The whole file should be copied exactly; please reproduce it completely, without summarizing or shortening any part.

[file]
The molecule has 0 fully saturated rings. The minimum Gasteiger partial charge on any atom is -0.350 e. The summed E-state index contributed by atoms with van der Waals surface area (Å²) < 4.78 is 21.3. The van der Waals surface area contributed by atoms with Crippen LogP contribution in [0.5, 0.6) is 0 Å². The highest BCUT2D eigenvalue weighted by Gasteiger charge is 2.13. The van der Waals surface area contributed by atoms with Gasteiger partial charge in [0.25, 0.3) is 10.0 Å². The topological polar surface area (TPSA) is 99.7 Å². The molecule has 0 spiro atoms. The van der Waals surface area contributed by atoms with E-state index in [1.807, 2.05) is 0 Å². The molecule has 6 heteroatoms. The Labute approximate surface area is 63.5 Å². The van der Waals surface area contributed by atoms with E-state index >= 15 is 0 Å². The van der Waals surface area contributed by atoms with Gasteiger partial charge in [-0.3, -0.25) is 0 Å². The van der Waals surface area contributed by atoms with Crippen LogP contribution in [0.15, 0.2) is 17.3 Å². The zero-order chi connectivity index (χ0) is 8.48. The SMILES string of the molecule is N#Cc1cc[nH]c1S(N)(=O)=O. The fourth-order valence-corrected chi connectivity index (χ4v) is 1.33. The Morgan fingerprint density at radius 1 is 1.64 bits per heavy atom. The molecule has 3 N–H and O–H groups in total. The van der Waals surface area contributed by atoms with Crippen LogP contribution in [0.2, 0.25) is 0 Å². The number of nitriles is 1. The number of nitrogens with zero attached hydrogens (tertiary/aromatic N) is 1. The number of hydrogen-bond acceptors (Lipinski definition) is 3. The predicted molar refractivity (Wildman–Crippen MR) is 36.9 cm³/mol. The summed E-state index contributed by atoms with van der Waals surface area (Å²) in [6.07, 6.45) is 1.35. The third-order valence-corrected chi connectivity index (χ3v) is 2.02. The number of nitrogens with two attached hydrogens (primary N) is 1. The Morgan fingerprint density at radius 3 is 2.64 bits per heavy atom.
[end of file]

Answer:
The molecule has 0 fully saturated rings. The minimum Gasteiger partial charge on any atom is -0.350 e. The summed E-state index contributed by atoms with van der Waals surface area (Å²) < 4.78 is 21.3. The van der Waals surface area contributed by atoms with Crippen LogP contribution in [0.5, 0.6) is 0 Å². The highest BCUT2D eigenvalue weighted by Gasteiger charge is 2.13. The van der Waals surface area contributed by atoms with Gasteiger partial charge in [0.25, 0.3) is 10.0 Å². The topological polar surface area (TPSA) is 99.7 Å². The molecule has 0 spiro atoms. The van der Waals surface area contributed by atoms with E-state index in [1.807, 2.05) is 0 Å². The molecule has 6 heteroatoms. The Labute approximate surface area is 63.5 Å². The van der Waals surface area contributed by atoms with E-state index >= 15 is 0 Å². The van der Waals surface area contributed by atoms with Gasteiger partial charge in [-0.3, -0.25) is 0 Å². The van der Waals surface area contributed by atoms with Crippen LogP contribution in [0.15, 0.2) is 17.3 Å². The zero-order chi connectivity index (χ0) is 8.48. The SMILES string of the molecule is N#Cc1cc[nH]c1S(N)(=O)=O. The fourth-order valence-corrected chi connectivity index (χ4v) is 1.33. The Morgan fingerprint density at radius 1 is 1.64 bits per heavy atom. The molecule has 3 N–H and O–H groups in total. The van der Waals surface area contributed by atoms with Crippen LogP contribution in [0.2, 0.25) is 0 Å². The number of nitriles is 1. The number of nitrogens with zero attached hydrogens (tertiary/aromatic N) is 1. The number of hydrogen-bond acceptors (Lipinski definition) is 3. The predicted molar refractivity (Wildman–Crippen MR) is 36.9 cm³/mol. The summed E-state index contributed by atoms with van der Waals surface area (Å²) in [6.07, 6.45) is 1.35. The third-order valence-corrected chi connectivity index (χ3v) is 2.02. The number of nitrogens with two attached hydrogens (primary N) is 1. The Morgan fingerprint density at radius 3 is 2.64 bits per heavy atom.